The Mermaid De-Extinction Project

Client: CBI
Deliverable: Forensically Unfalsified Mermaid Genome
Estimated Completion Date: TBD
Estimated Cost: >$240,000,000
Funds Secured: CBI

Sample Data (GBS format):
Syrene Mitochondria

The Mermaid De-Extinction Project uses whole genome design and synthesis toward the increase and diffusion of 21st century mermaid sightings through the production of the first ever draft sequence Mermaid Genome.

For millenia, stories of mermaid sightings have appeared during times of uncertainty. Often these encounters occur when the human capacity to act on the world outpaces their understanding of it.

By the 18th century, in the West, mermaid sightings first came under the scruitiny of the emerging concept of science. Mermaids were not immediatly dismissed  by scientists. They had long appeared in published literature. And an increasing number of sightings were being returned from the far flung reaches of the British Empire. These accumulated into a persistently growing credulity even amongst learned scientists.

However it was not until the 19th century that physical specimens purporting to be actual mermaids began circulating within Europe and the United States. Under close examination, these “Feejee” mermaids turned out to be simply well-executed taxidermy mashups, uniting the upper half of a juvenile orangutan with the lower half of an adult salmon. While these specimens appeared to have a plausible mermaid morphology, they lacked the genetic basis necessary to propagate living mermaids.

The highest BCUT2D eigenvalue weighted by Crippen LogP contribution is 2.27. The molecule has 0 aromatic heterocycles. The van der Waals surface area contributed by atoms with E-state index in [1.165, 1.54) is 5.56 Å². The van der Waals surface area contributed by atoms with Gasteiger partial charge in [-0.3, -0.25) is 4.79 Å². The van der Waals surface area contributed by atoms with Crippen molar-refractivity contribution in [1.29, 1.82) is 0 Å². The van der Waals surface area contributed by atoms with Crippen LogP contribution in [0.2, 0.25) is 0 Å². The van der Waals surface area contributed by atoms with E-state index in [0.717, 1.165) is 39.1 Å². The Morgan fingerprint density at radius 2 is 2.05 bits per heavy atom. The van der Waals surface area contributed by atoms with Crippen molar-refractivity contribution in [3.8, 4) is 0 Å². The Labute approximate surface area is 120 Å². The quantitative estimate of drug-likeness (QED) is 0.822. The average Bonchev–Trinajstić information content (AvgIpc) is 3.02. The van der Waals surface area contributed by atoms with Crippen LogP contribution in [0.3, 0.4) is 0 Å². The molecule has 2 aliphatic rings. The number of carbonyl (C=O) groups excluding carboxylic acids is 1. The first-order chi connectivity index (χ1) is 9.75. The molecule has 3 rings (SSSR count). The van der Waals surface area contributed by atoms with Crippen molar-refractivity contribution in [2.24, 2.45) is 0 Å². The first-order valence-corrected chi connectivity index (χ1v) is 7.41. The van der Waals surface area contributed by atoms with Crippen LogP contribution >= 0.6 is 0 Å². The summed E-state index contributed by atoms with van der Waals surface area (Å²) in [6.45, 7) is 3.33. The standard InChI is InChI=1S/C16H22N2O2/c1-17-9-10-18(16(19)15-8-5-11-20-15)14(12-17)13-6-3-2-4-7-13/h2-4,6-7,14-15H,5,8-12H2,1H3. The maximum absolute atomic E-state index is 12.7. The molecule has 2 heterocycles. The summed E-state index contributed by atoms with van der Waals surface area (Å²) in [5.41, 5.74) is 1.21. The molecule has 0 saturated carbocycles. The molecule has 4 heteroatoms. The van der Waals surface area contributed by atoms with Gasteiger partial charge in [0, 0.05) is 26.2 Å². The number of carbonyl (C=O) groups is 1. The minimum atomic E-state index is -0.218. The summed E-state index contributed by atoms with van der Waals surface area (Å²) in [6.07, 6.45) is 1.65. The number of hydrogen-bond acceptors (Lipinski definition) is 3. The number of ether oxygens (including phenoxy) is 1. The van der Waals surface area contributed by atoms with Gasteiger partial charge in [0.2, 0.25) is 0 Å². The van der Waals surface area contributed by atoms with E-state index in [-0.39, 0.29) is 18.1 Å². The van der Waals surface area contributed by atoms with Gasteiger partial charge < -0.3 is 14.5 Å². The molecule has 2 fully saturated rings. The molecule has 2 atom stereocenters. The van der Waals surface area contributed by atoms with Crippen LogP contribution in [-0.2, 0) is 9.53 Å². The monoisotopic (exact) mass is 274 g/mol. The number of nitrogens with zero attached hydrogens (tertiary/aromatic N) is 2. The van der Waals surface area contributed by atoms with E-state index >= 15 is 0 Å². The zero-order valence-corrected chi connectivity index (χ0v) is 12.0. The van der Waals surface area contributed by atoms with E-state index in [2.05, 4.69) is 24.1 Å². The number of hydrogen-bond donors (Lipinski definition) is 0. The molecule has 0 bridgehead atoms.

The Mermaid De-Extinction Project seeks to address this shortcoming through the adoption of strategies already employed by other de-extinction efforts. De-extinction relies on the careful merging of partial DNA fragments recovered from multiple individuals, into one cohesive whole. Extending this concept further, we source complete genomes from two distantly related classes of fish and primates. Data from the Salmon and Orangutan Genome Projects are processed through our proprietary algorithm to generate millions of novel hybrid genomes. Each new hybrid genome is then tested against a neural network trained to recognize mermaid-like configurations within genomic data.


Bartholin, Thomas. “Of the Mermaids, &c. From the Miscellanea Naturae Curiosorum, Dec. 1, 1671.” In Acta Germanica: or, the literary Memoirs of Germany, &c. Vol. 1.120. London: G. Smith, 1742.

Bondeson, Jan. “The Feejee Mermaid and Other Essays in Natural and Unnatural History.” Cornell University Press. 2014.

Carl Linnaeus to Kungliga Svenska Vetenskapsakademien, 29 Agusut 1749. “The Linnaean Correspondence.”

Linnaeus, Carl, and Abraham Osterdam. Siren lacertina, dissertatione academica orbi erudito data. Uppsala, 1766.

Mather, Cotton. Diary of Cotton Mather, 1681-1708. Volume 7. Boston: The Massachusetts Historical Society, 1911.

Pennsylvania Gazette, 6 May 1736.
Peabody Museum of Archaeology & Ethnology, PM #97-39-70/72853
Scribner, Vaughn. “Such Monsters Do Exist in Nature: Mermaids, Tritons, and the Science of Wonder in the Eighteenth-Century Europe.”

If not now, when?  

Siren Genomics serves a unique partnership between biotechnology, mythology, and eschatology.